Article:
The compilers of this book (Robert Dalton's 4th Volume "Guide to Morgan County Cemeteries" do not know exactly where this cemetery was located and it is arbitrarily named by them as a matter of convenience for anyone referring to this site. It is known that the cemetery was located between Arnold and Orleans, possibly at the above location in Section 21. This burial site should not be confused with the nearby Scott Cemetery which the Illinois Veterans Commission "Honor Roll" shows contains the bodies of Revolutionary War Soldiers Alexander Scott (died Mary 28, 1876) and William Scott (died July 7, 1855). It should be noted that in the "Honor Roll" published by the Illinois Veterans Commission and dated Oct. 1, 1956, no mention is made of Henry Edwards and the Mr. Scott who are featured in the following news story which was printed on page 8 of the Jacksonville Daily Journal of Thursday, August 4, 1904.
Revolutionary Soldiers Lie Buried on Drury Farm East of City
Place Visited by Party Wednesday.
Buried long years ago and lying beneath a growth of timber and underbrush on the farm of Frank EWE. Drury, east of the city, are believed to be the mortal remains of Henry Edwards and Mr. Scott, two Illinois Pioneers and patriots of the revolutionary war.
Mr. George Moore, who resides west of the Drury farm, and Mr. Drury have been interested in more fully identifying the location of the graves, and Wednesday afternoon Dr. J. W. Reeman (sic), Dr. C.M. Brown, George E. Sybrant and H.H. Bancroft drove to the Moore farm, where they were pleasantly entertained, and later, in company with Mr. Drury, endeavored to locate accurately the burial places of these early pioneers.
The life history of these two men is practically unknown and the few facts regarding their career have been handed down by tradition in the neighborhood where they spent their last days. Mr. Moore well remembers having been taken to the spot where they lie buried by his father, Dr. Edwin Moore, when a boy of six or seven years of age. At that time the graves were enclosed in a pen made of mulberry rails, arranged in the shape of the once common stake and rider fence. The fact that two soldiers of the revolution were buried in the neighborhood was not regarded with special significance by Mr. Moore, the boy, and as the responsibilities of life were assumed, the fact seldom occurred to him. The activity of the government in recent years in marking the graves of revolutionary soldiers and the work of patriotic societies which have preached the doctrine of preserving historic spots for the benefit of future generations, has led Mr. Moore to take a new interest and he hopes that his present effort will be fruitful in securing a suitable marker to designate the graves of these heroes of colonial days.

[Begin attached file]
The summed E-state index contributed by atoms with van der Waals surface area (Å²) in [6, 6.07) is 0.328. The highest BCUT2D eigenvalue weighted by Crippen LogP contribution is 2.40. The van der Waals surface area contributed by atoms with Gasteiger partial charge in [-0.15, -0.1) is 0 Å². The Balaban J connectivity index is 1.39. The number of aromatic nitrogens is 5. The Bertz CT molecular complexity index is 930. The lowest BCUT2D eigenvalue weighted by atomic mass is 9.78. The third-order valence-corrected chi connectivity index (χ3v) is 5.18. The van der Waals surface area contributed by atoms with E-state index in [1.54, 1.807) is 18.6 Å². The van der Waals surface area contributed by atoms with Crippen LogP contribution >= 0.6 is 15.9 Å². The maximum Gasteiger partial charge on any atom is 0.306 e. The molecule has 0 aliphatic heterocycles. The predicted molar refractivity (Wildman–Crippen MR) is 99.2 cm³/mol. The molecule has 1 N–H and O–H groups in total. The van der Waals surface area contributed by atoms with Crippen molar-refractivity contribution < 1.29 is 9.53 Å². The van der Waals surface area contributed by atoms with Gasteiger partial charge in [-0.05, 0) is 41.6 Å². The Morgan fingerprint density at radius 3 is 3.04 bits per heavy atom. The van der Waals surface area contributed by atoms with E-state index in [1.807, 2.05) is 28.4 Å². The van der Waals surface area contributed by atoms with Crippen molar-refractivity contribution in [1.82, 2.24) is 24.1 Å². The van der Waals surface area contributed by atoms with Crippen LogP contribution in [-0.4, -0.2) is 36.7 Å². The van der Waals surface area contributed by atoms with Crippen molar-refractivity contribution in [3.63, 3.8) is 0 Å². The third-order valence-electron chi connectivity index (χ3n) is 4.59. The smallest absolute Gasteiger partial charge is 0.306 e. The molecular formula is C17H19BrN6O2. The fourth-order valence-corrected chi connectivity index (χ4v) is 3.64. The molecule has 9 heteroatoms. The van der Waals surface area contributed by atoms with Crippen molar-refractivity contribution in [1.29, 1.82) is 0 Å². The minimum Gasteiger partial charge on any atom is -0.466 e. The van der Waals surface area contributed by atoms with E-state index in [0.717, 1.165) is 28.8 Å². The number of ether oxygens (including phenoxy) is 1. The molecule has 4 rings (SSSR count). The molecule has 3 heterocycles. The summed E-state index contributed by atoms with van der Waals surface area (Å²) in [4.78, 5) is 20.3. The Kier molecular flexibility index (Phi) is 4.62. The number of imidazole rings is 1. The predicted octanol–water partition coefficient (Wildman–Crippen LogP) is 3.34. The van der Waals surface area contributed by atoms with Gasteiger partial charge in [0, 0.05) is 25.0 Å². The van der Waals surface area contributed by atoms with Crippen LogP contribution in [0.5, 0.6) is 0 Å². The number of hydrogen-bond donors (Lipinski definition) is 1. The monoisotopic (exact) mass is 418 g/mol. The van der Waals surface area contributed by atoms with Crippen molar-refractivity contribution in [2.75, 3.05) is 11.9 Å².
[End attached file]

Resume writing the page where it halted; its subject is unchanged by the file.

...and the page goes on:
Mr. Frank Drury remembers the graves as having been upon the farm ever since his recollection, and he was frequently told by his father, the late Charles Drury, that the graves marked the last resting place of two revolutionary soldiers who once resided in the neighborhood.
In conversation with a Journal representative Wednesday, Mr. Moore told the fragments of history which
he had learned regarding these men.
"Henry Edwards formerly resided on the 160 acres now owned by Jud Boston, and also the forty-five acres now a part of the Drury farm west of the house. With a companion named Scott he was supposed to have reached Morgan County in the early twenties. Both had been Revolutionary soldiers and had fought under General Wayne in the Carolinas.